A moldy home constitutes a common exposure to spores and mycotoxins; here’s why it’s important to make sure your home is mold-free.
A moldy home is one thing but for most people, the first move when you realize that fungus may lay at the root of your health problems is to address any sort of dietary changes that should be made. This often includes removing sugar and most carbohydrate rich foods from the diet, along with eliminating foods that are known to be contaminated with mold and their poisons, such as corn, wheat, other grains, peanuts, alcohol and soy (among others). Removing any foods containing yeast or fungi (such as mushrooms or myco-protein) is critical, as well. Next usually comes adding in some specific anti-fungal supplements and addressing other lifestyle factors that may have contributed to you health problems, such as exercise, sleep routines and stress levels.
These are all important steps towards ridding your body of pathogenic yeast and fungi, and being healthy in general. They are all key tenants of The Kaufmann Diet and lifestyle. However, when it comes to the virulent effects that yeasts, mold and fungus can have on our bodies, these steps are incomplete without addressing one more factor: the quality of the air in your home.
It is well known that moldy air in indoor spaces poses an imminent threat to certain aspects of our health. Poor indoor air quality is known to exacerbate allergies and asthma, and is suspected of causing or contributing to other serious health problems as well. Despite this, it is often written off as a problem, but a less than serious problem. However, it is something that might be more than just serious; un-remediated mold in indoor spaces might be a primary factor in why you are experiencing odd and difficult to treat health problems.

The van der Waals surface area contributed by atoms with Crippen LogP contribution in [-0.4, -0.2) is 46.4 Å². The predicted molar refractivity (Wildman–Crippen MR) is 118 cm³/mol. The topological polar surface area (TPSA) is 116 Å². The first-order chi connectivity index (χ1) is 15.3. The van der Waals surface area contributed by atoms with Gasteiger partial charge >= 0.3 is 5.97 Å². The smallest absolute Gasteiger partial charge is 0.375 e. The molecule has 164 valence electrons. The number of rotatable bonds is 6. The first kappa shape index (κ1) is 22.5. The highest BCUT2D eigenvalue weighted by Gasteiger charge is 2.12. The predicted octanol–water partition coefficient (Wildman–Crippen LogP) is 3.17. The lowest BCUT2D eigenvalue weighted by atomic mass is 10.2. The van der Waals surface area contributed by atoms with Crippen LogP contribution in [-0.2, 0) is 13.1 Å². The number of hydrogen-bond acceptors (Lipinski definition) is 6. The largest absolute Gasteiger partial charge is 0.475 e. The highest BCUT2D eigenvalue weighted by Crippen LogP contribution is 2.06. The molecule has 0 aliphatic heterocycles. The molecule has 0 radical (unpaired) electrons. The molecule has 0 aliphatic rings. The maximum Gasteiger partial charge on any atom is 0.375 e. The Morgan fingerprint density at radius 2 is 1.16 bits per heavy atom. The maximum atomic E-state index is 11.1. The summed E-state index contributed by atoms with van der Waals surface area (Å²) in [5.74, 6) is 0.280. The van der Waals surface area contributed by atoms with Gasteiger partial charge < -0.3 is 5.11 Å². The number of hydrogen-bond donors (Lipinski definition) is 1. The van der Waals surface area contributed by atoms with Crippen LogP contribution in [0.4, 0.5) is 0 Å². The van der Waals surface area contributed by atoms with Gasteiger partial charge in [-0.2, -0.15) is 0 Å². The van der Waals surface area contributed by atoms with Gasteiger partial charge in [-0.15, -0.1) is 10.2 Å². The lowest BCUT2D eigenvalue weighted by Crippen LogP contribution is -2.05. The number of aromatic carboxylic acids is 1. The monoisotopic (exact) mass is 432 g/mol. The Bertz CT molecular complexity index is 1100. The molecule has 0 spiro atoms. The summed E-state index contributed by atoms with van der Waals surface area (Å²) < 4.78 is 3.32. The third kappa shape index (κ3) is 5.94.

Often times, the factors that might precede a moldy home are obvious: a flood, a broken pipe, a water leak or a leak in the roof can all provide the moisture needed for mold to grow on building materials such as drywall, carpet or wood. Older homes are often more susceptible, but new homes are not immune, either. New homes have the added complicating factor of being tightly sealed an preventing the free flow of air, which is beneficial for home efficiency, but unfortunately this characteristic can facilitate mold growth in the right conditions. Often, even the cleanest homes might have mold lurking behind drywall, near air vents or anywhere moisture is allowed to sit. Sometimes, even a small, unseen leak in a pipe can facilitate the development of a mold colony.
As molds flourish, they release their spores into the air, which can irritate breathing problems. It may, however constitute a way for different types of fungi to gain access to your body. Once inhaled, the potential for illness exists. Furthermore, airborne mycotoxins can also potentially be inhaled, causing miserable symptoms.